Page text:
Here is a post I wrote for the Jewish Women’s Archive last week. I have been watching the tech revolution from a cozy perch in the Tramiel family since 1983, and I have decided that the difference between a tech worker who becomes a hero and a tech worker who becomes a retired tech worker is just PR. So I’m out to give the women who have been innovators, mentors, facilitators, or otherwise important parts of the tech revolution some attention.
I have to say Sheryl Sandberg inspired me by crystallizing what I might have known all along–women don’t promote themselves enough. And these days, it is ALL about promotion. The smartest thing Apple did was pour money into promotion. They still do. But that’s a post for another day.
Read and enjoy:
wait, how does one cut and paste?
Here. But it looks better on JWA.
I sometimes direct tourists toward ‘the HP garage,’ which is marked with a plaque and gets photographed a lot. It is three blocks down the street from my house. HP bought that garage, and the house it is attached to, decades ago, and preserves it. HP holds receptions in that old house sometimes, and people cherish the honor of being close to two pioneers of the technology revolution.
I’m here to tell you this: Some pioneers of the technology revolution are Jewish women. You don’t hear very much about them, because no one has put up a plaque for them yet. One of then is named Esther Wojcicki
, aka “Woj.” Woj serves as Vice Chair on the Creative Commons Board of Directors, and is a pioneer in education and technology.
I sat down with her, and when I listed a few of the women contributors to the technology revolution, she had never heard of them but was not surprised that she hadn’t heard of them. “Girls, women, are taught to be retiring, and quiet,” she said. “I tell my kids to be very careful about that when they go out into the world.” Woj, as she is called, is the mother of three daughters who went into high tech, and is the surrogate mother to thousands more students she has taught in her 27 years as head of the journalism department at Palo Alto high school. She acknowledges that there is a lot of discrimination, and thinks women should just go ahead anyway.
“My daughter, Anne, had it the worst,” she relates. “She was in investment banking, and men would ask her to get them coffee, would try to get her to sleep with them, and she just told them,” Woj paused, “she just told them where to get off.” Anne, the youngest of Woj’s daughters, ran a mutual fund specializing in biotech before starting 23and Me, a personal genomics company.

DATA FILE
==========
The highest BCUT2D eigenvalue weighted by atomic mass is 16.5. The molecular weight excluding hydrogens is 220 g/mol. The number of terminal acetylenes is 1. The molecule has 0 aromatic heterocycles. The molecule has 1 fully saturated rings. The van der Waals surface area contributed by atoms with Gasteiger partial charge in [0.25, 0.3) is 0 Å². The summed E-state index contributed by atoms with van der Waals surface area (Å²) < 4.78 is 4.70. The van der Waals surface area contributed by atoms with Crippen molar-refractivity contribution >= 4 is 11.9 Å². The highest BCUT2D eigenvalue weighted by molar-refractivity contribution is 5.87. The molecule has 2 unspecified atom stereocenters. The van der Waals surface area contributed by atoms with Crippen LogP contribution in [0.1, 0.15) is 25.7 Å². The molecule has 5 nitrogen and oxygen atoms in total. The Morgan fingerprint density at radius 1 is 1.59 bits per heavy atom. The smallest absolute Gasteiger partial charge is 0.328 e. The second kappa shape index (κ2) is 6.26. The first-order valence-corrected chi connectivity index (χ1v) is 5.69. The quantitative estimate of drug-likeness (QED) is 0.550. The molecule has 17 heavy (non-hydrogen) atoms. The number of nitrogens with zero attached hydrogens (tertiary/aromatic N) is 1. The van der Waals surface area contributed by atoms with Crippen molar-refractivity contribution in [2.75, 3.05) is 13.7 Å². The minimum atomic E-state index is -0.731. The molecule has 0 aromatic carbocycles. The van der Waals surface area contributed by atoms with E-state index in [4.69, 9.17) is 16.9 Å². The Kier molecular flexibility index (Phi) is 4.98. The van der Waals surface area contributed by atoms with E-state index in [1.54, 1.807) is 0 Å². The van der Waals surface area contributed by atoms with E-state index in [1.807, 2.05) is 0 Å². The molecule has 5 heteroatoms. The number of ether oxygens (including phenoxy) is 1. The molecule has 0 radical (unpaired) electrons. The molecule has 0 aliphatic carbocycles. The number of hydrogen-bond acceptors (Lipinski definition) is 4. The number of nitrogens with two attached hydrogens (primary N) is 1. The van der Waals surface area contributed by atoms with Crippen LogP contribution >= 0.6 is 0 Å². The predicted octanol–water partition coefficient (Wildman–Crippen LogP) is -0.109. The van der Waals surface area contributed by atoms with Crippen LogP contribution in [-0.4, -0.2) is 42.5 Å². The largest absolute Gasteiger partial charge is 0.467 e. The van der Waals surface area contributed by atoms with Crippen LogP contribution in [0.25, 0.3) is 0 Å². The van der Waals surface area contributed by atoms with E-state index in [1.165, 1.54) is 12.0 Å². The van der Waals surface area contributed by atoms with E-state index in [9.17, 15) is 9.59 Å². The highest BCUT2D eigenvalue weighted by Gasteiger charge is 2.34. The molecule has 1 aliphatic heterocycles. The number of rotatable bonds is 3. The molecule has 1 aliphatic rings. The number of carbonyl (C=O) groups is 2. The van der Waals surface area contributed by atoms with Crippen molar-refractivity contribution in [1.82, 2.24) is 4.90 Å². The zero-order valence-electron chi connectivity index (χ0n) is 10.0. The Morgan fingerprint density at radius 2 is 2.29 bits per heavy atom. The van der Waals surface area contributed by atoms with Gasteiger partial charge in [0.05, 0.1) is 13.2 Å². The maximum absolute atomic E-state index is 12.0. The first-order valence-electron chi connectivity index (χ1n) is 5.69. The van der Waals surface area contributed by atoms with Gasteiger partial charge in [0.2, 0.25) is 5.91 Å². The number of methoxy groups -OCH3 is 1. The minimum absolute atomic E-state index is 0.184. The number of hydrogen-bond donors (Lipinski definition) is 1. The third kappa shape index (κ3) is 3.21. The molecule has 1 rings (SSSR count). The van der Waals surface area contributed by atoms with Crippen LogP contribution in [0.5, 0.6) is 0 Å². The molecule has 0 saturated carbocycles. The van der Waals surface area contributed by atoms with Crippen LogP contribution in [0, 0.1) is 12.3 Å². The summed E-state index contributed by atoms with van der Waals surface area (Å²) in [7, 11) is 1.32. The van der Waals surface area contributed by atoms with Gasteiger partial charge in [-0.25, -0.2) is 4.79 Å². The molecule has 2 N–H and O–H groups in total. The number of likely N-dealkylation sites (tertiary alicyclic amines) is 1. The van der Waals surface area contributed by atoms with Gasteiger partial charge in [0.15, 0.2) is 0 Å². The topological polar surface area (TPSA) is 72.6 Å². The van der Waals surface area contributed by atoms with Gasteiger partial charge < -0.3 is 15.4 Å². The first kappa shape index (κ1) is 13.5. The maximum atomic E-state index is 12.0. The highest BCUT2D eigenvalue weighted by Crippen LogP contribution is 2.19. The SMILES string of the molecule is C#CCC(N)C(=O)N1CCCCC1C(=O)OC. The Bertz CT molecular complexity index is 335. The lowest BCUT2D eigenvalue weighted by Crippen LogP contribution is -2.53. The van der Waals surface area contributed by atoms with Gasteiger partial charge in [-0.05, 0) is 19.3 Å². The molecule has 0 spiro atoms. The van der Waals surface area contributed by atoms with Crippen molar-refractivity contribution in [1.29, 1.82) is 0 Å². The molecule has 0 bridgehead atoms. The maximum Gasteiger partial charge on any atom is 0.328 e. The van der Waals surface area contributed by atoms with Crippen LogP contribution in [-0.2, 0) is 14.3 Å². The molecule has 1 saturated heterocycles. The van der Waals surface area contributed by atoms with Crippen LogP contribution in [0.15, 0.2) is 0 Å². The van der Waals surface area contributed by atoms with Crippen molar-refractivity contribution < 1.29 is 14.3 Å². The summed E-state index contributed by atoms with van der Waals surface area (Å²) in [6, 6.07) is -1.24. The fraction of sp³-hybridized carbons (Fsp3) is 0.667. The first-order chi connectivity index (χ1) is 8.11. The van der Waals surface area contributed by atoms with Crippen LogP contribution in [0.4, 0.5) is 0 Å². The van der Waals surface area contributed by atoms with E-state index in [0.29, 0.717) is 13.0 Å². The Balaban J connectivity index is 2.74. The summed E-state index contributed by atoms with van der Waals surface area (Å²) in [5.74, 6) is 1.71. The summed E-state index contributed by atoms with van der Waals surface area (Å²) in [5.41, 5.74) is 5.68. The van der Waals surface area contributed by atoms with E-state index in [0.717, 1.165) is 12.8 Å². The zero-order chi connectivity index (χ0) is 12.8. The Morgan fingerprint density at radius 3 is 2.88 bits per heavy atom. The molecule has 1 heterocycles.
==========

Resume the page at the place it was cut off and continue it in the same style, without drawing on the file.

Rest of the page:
“I would say I’m a feminist, yes,” Wojcicki said thoughtfully, “but I’m not a flag-waving feminist. I don’t devote my life to feminism. But what I do is I basically walk through life as a feminist and try to make sure all the doors are as open to women as they are to men, and I treat women in my classes the same way I treat men.”
Woj is proud that, even though they don’t have to, everyone in the family works. She and her husband helped their children, but only to a point. Her oldest, like most children, got some help from Mom and Dad when buying a house, but needed to rent out part of that house to two young graduate students (named Larry Page
and Sergei Brin
) to pay her mortgage.
“It was a huge house, 5 bedrooms and 3 baths for two people,” Woj said “We told ’em ‘use your resources!’ and it worked out.”
Now that Wojcicki daughter is a vice president at Google, “in charge of all their revenue,”Woj said proudly. “It worked out really well.”
Part of it is an unspoken ethic of tikkun olam, or as Woj calls it, making the world better. “You bring it into their childhood, the ethic that you can’t just sit around and do nothing, you have to change the world,” she said “And you have to realize that as a mother, you have almost zero control, once they get their own ideas.” Rebellion, she insists, is more than healthy—it’s essential.
Wojcicki has belonged to a synagogue all along, and sent her children to the public schools K-12. She is proud that her three daughters all belong to synagogues in the Bay Area, but a little puzzled that they send their children to private school.
“All my grandchildren are in Jewish Day schools.” Woj said, looking surprised. “I never thought that would happen.”